(A) The court shall make factual findings identifying any barriers to achieving the permanent plan as of the hearing date. When the child is under 16 years of age, the court shall order a permanent plan of return home, adoption, tribal customary adoption in the case of an Indian child, legal guardianship, or placement with a fit and willing relative, as appropriate. When the child is 16 years of age or older, or is a nonminor dependent, and no other permanent plan is appropriate at the time of the hearing, the court may order another planned permanent living arrangement, as described in paragraph (2) of subdivision (i) of Section 16501.
(B) If the court orders that a child who is 10 years of age or older remain in foster care, the court shall determine whether the agency has made reasonable efforts to maintain the child’s relationships with individuals other than the child’s siblings who are important to the child, consistent with the child’s best interests, and may make any appropriate order to ensure that those relationships are maintained.
(C) If the child is not returned to his or her parent or legal guardian, the court shall consider, and state for the record, in-state and out-of-state options for permanent placement. If the child is placed out of the state, the court shall make a determination whether the out-of-state placement continues to be appropriate and in the best interests of the child.
(h) In any case in which the court orders that a hearing pursuant to Section 366.26 shall be held, it shall also order the termination of reunification services to the parent or legal guardian. The court shall continue to permit the parent or legal guardian to visit the child pending the hearing unless it finds that visitation would be detrimental to the child. The court shall make any other appropriate orders to enable the child to maintain relationships with individuals, other than the child’s siblings, who are important to the child, consistent with the child’s best interests. When the court orders a termination of reunification services to the parent or legal guardian, it shall also order that the child’s caregiver receive the child’s birth certificate in accordance with Sections 16010.4 and 16010.5. Additionally, when the court orders a termination of reunification services to the parent or legal guardian, it shall order, when appropriate, that a child who is 16 years of age or older receive his or her birth certificate.
(i) (1) Whenever a court orders that a hearing pursuant to Section 366.26, including, when, in consultation with the child’s tribe, tribal customary adoption is recommended, shall be held, it shall direct the agency supervising the child and the county adoption agency, or the State Department of Social Services when it is acting as an adoption agency, to prepare an assessment that shall include:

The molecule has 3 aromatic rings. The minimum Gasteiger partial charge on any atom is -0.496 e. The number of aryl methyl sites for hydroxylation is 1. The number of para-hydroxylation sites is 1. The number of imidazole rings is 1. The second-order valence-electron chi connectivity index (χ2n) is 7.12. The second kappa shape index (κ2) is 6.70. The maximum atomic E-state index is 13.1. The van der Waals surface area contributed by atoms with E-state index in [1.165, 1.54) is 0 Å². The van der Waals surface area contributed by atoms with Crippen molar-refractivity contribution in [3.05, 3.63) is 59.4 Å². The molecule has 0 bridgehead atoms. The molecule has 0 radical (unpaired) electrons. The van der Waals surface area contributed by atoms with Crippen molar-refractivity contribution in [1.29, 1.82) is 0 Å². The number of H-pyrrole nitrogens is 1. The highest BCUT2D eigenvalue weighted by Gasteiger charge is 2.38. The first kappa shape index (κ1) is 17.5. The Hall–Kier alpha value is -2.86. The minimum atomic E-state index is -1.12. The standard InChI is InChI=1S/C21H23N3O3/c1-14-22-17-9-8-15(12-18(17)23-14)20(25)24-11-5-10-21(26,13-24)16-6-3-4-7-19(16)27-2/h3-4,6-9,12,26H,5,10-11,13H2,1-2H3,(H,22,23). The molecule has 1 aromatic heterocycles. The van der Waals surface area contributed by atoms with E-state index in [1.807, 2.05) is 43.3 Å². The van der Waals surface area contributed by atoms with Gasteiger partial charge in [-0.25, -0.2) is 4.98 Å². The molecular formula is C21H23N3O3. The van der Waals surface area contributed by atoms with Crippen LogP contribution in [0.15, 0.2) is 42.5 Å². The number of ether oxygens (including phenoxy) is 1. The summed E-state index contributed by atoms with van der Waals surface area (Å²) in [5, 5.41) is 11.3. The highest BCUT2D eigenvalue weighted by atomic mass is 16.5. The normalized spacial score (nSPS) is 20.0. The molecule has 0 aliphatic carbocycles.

(A) Current search efforts for an absent parent or parents or legal guardians.
(B) A review of the amount of and nature of any contact between the child and his or her parents or legal guardians and other members of his or her extended family since the time of placement. Although the extended family of each child shall be reviewed on a case-by-case basis, “extended family” for the purpose of this subparagraph shall include, but not be limited to, the child’s siblings, grandparents, aunts, and uncles.
(C) (i) An evaluation of the child’s medical, developmental, scholastic, mental, and emotional status.
(ii) The evaluation pursuant to clause (i) shall include, but is not limited to, providing a copy of the complete health and education summary as required under Section 16010, including the name and contact information of the person or persons currently holding the right to make educational decisions for the child.
(D) A preliminary assessment of the eligibility and commitment of any identified prospective adoptive parent or legal guardian, including the prospective tribal customary adoptive parent, particularly the caretaker, to include a social history including screening for criminal records and prior referrals for child abuse or neglect, the capability to meet the child’s needs, and the understanding of the legal and financial rights and responsibilities of adoption and guardianship. If a proposed guardian is a relative of the minor, the assessment shall also consider, but need not be limited to, all of the factors specified in subdivision (a) of Section 361.3 and in Section 361.4.
(E) The relationship of the child to any identified prospective adoptive parent or legal guardian, the duration and character of the relationship, the degree of attachment of the child to the prospective relative guardian or adoptive parent, the relative’s or adoptive parent’s strong commitment to caring permanently for the child, the motivation for seeking adoption or guardianship, a statement from the child concerning placement and the adoption or guardianship, and whether the child, if over 12 years of age, has been consulted about the proposed relative guardianship arrangements, unless the child’s age or physical, emotional, or other condition precludes his or her meaningful response, and if so, a description of the condition.
(F) A description of efforts to be made to identify a prospective adoptive parent or legal guardian, including, but not limited to, child-specific recruitment and listing on an adoption exchange within the state or out of the state.
(G) An analysis of the likelihood that the child will be adopted if parental rights are terminated.
(H) In the case of an Indian child, in addition to subparagraphs (A) to (G), inclusive, an assessment of the likelihood that the child will be adopted, when, in consultation with the child’s tribe, a tribal customary adoption, as defined in Section 366.24, is recommended. If tribal customary adoption is recommended, the assessment shall include an analysis of both of the following: